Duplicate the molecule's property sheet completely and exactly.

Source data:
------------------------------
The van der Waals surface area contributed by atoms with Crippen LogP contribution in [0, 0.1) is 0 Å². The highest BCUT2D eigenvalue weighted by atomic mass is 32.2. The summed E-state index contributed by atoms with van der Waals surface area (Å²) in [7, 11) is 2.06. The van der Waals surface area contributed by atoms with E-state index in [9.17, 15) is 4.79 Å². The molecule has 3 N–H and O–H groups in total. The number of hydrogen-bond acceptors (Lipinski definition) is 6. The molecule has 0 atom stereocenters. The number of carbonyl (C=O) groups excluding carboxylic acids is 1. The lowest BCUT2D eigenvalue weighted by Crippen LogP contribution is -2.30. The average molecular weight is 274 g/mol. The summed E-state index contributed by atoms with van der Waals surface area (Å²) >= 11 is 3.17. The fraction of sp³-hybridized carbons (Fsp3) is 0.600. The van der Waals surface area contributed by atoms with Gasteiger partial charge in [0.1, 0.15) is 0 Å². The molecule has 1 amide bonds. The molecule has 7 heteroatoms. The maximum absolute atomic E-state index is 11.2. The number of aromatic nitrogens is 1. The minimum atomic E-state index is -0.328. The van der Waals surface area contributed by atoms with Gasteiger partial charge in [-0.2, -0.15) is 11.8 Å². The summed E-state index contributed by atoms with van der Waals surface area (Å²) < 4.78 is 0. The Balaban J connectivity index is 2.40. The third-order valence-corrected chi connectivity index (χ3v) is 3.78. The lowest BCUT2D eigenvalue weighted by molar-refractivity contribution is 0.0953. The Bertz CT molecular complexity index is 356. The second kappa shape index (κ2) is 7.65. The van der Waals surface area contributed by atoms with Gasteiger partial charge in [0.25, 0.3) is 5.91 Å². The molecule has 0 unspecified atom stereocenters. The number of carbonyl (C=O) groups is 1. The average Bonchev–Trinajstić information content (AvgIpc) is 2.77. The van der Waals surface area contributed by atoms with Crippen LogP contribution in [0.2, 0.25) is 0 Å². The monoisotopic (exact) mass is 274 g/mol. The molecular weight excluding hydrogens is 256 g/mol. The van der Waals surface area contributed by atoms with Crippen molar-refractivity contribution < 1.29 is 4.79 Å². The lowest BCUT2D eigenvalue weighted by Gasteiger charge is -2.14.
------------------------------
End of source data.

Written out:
The van der Waals surface area contributed by atoms with Crippen LogP contribution in [0, 0.1) is 0 Å². The highest BCUT2D eigenvalue weighted by atomic mass is 32.2. The summed E-state index contributed by atoms with van der Waals surface area (Å²) in [7, 11) is 2.06. The van der Waals surface area contributed by atoms with E-state index in [9.17, 15) is 4.79 Å². The molecule has 3 N–H and O–H groups in total. The number of hydrogen-bond acceptors (Lipinski definition) is 6. The molecule has 0 atom stereocenters. The number of carbonyl (C=O) groups excluding carboxylic acids is 1. The lowest BCUT2D eigenvalue weighted by Crippen LogP contribution is -2.30. The average molecular weight is 274 g/mol. The summed E-state index contributed by atoms with van der Waals surface area (Å²) >= 11 is 3.17. The fraction of sp³-hybridized carbons (Fsp3) is 0.600. The van der Waals surface area contributed by atoms with Gasteiger partial charge in [0.1, 0.15) is 0 Å². The molecule has 1 amide bonds. The molecule has 7 heteroatoms. The maximum absolute atomic E-state index is 11.2. The number of aromatic nitrogens is 1. The minimum atomic E-state index is -0.328. The van der Waals surface area contributed by atoms with Gasteiger partial charge in [-0.2, -0.15) is 11.8 Å². The summed E-state index contributed by atoms with van der Waals surface area (Å²) < 4.78 is 0. The Balaban J connectivity index is 2.40. The third-order valence-corrected chi connectivity index (χ3v) is 3.78. The lowest BCUT2D eigenvalue weighted by molar-refractivity contribution is 0.0953. The Bertz CT molecular complexity index is 356. The second kappa shape index (κ2) is 7.65. The van der Waals surface area contributed by atoms with Gasteiger partial charge in [0.25, 0.3) is 5.91 Å². The molecule has 0 unspecified atom stereocenters. The number of carbonyl (C=O) groups is 1. The average Bonchev–Trinajstić information content (AvgIpc) is 2.77. The van der Waals surface area contributed by atoms with Crippen LogP contribution in [0.2, 0.25) is 0 Å². The monoisotopic (exact) mass is 274 g/mol. The molecular weight excluding hydrogens is 256 g/mol. The van der Waals surface area contributed by atoms with Crippen molar-refractivity contribution < 1.29 is 4.79 Å². The lowest BCUT2D eigenvalue weighted by Gasteiger charge is -2.14.